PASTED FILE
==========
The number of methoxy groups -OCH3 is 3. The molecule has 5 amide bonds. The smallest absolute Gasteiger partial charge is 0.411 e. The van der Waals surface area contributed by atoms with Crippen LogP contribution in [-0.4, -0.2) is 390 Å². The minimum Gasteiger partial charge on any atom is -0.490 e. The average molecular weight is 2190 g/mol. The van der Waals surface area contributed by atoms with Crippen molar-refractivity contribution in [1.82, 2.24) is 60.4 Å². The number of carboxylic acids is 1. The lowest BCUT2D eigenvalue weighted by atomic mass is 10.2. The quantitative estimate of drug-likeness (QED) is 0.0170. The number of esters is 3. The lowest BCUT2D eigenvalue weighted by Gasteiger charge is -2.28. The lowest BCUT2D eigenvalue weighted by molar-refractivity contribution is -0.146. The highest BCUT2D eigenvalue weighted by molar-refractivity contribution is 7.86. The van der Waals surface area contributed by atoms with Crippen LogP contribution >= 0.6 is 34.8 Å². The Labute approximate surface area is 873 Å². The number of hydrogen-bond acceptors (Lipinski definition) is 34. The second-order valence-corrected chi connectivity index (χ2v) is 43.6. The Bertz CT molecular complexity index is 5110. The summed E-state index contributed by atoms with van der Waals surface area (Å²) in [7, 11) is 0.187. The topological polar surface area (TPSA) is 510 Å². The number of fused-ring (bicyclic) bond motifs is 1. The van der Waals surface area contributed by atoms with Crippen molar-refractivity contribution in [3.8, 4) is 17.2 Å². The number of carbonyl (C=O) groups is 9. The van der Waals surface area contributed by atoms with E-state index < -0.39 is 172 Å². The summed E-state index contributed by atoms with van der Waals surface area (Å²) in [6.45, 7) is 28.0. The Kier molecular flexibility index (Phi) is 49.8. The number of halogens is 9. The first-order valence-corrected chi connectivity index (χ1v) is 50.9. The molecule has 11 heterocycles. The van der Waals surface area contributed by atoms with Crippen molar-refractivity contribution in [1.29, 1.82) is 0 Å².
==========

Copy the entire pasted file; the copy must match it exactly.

The number of methoxy groups -OCH3 is 3. The molecule has 5 amide bonds. The smallest absolute Gasteiger partial charge is 0.411 e. The van der Waals surface area contributed by atoms with Crippen LogP contribution in [-0.4, -0.2) is 390 Å². The minimum Gasteiger partial charge on any atom is -0.490 e. The average molecular weight is 2190 g/mol. The van der Waals surface area contributed by atoms with Crippen molar-refractivity contribution in [1.82, 2.24) is 60.4 Å². The number of carboxylic acids is 1. The lowest BCUT2D eigenvalue weighted by atomic mass is 10.2. The quantitative estimate of drug-likeness (QED) is 0.0170. The number of esters is 3. The lowest BCUT2D eigenvalue weighted by Gasteiger charge is -2.28. The lowest BCUT2D eigenvalue weighted by molar-refractivity contribution is -0.146. The highest BCUT2D eigenvalue weighted by molar-refractivity contribution is 7.86. The van der Waals surface area contributed by atoms with Crippen LogP contribution >= 0.6 is 34.8 Å². The Labute approximate surface area is 873 Å². The number of hydrogen-bond acceptors (Lipinski definition) is 34. The second-order valence-corrected chi connectivity index (χ2v) is 43.6. The Bertz CT molecular complexity index is 5110. The summed E-state index contributed by atoms with van der Waals surface area (Å²) in [7, 11) is 0.187. The topological polar surface area (TPSA) is 510 Å². The number of fused-ring (bicyclic) bond motifs is 1. The van der Waals surface area contributed by atoms with Crippen molar-refractivity contribution in [3.8, 4) is 17.2 Å². The number of carbonyl (C=O) groups is 9. The van der Waals surface area contributed by atoms with E-state index < -0.39 is 172 Å². The summed E-state index contributed by atoms with van der Waals surface area (Å²) in [6.45, 7) is 28.0. The Kier molecular flexibility index (Phi) is 49.8. The number of halogens is 9. The first-order valence-corrected chi connectivity index (χ1v) is 50.9. The molecule has 11 heterocycles. The van der Waals surface area contributed by atoms with Crippen molar-refractivity contribution in [1.29, 1.82) is 0 Å².